Tuesday, July 26, 2011

Ah, the smell of fresh baked bread.

Baking is a hobby I've taken on in just the past few months.
It was brought on by boredom and a package of yeast found in my pantry.

In all my years of cooking (I suppose not very many since I'm only twenty-two), I stayed away from baking because I can’t follow recipes and I loathe measuring.

Allow me to clarify.

I like to read recipes, look at the beautifully staged pictures, and dream of the day when I could afford each of the listed ingredients. After finding a recipe where I have most ingredients on hand, I tend to substitute the rest. This practice typically turns into an entirely new, unique product—far from the original. (There's about a 50/50 return rate on the dish actually tasting good.)  I stayed away from baking because I knew I would not be able to substitute ingredients or stray from the recipe.

Those inhibitions went out the window.

Imagine having your home smell like freshly baked bread as guests walk in for a dinner party, or spending a rainy Saturday watching movies whilst your yeast, flour, and water turn into a fabulously flakey and perfectly imperfect pizza. That day has come.

If you are anything like me, yeast has always been a daunting ingredient. The yeast is ACTIVE?! It has to be proofed? (Whatever that means.) It makes the dough “rise”, only to smoosh it back down? What if it doesn’t rise?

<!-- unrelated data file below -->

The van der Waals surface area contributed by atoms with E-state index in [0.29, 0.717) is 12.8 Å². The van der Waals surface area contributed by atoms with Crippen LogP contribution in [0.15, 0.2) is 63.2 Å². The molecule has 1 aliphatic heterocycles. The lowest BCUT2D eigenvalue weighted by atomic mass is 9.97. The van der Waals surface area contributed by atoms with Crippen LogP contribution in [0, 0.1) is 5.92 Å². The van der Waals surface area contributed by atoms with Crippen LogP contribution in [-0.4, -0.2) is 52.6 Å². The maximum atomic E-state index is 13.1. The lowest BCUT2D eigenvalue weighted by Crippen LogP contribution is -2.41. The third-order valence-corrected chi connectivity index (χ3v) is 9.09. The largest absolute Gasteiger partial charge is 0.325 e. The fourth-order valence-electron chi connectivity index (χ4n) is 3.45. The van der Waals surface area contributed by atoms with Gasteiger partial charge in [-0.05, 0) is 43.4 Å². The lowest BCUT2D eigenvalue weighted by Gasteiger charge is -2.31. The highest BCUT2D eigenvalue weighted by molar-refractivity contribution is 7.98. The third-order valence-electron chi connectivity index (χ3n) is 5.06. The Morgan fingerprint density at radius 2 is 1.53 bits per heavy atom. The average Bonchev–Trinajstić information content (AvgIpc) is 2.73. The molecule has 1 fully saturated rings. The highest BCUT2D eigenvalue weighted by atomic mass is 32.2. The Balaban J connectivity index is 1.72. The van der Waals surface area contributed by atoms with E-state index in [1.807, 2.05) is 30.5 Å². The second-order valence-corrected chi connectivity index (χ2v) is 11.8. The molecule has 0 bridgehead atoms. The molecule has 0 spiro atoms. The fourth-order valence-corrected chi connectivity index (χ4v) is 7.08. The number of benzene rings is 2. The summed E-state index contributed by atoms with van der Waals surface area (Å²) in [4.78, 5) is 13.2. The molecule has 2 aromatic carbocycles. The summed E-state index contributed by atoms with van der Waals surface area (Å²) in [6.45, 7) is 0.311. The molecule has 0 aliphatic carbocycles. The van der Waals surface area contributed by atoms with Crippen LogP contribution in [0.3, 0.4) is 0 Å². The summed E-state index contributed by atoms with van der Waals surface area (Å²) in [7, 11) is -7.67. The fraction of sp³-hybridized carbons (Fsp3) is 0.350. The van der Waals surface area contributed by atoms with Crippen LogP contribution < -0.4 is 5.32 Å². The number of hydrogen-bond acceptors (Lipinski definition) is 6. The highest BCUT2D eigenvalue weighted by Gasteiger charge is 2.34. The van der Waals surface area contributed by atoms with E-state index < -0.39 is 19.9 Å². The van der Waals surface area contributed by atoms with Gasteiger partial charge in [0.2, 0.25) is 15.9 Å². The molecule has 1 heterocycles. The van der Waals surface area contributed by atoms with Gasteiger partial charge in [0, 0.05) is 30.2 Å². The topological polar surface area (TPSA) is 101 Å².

I’m here to tell you that it’s time to incorporate some yeast into your life.
The following is adapted (only slightly!) from a Rosemary Focaccia recipe listed on epicurious.com.

You will need:

1 (1/4-ounce) package active dry yeast (this is a standard package)
3 cups all-purpose flour, plus more for kneading
2 cups whole-wheat flour
¼ cup plus a few tablespoons extra-virgin olive oil
1 ½ tablespoons finely chopped fresh rosemary
1 teaspoon (a few shakes) coarse sea salt
1 teaspoon table salt


What to do:

Mix together 1 2/3 cups hot (as hot as your faucet goes) water and yeast in bottom of a large bowl. Let “proof” (sit until it turns milky in appearance) about 5 minutes. Add both flours, ¼ cup olive oil, and 1 tsp table salt. Mix in stand mixer or with electric mixer until dough starts to form. With your hands, combine the dough into a ball shape.
Remove dough from bowl and place on a lightly floured surface. Knead dough for a few minutes until smooth and slightly sticky.


Reform into a ball. Lightly oil a large bowl (I usually rinse out the one I used initially) with a couple tbsp of olive oil, and roll ball in oiled bowl until coated. Place plastic wrap (or a clean towel) over bowl and let sit in a warm area of your kitchen for at least an hour. An hour or so later your dough should have nearly doubled in bulk. Press dough into a large cookie sheet. To spread evenly, a rolling pin works best. Cover pan with a clean towel and let dough rise for another hour. While dough is rising, mix together chopped rosemary and a few tbsp of olive oil. The rosemary will infuse the olive oil (this oil is great for dipping, in the future).

Preheat oven to 425 °F.

Press indentions into the dough with your finger in rows from one end to the other. Brush with the rosemary oil (all of it!) and sprinkle with sea salt. Bake for 20 to 25 minutes. Remove immediately from pan by inverting onto kitchen towel and placing right side up on a large wooden cutting board or serving platter.


Serve with olive oil, balsamic vinegar, and freshly ground black pepper. Or, make quick tomato sandwiches with fresh tomatoes, basil, mayo, and black pepper. 

I hope you enjoy it as much as we did with our community-style Sunday feast.

Bon App├ętit!

Sarah

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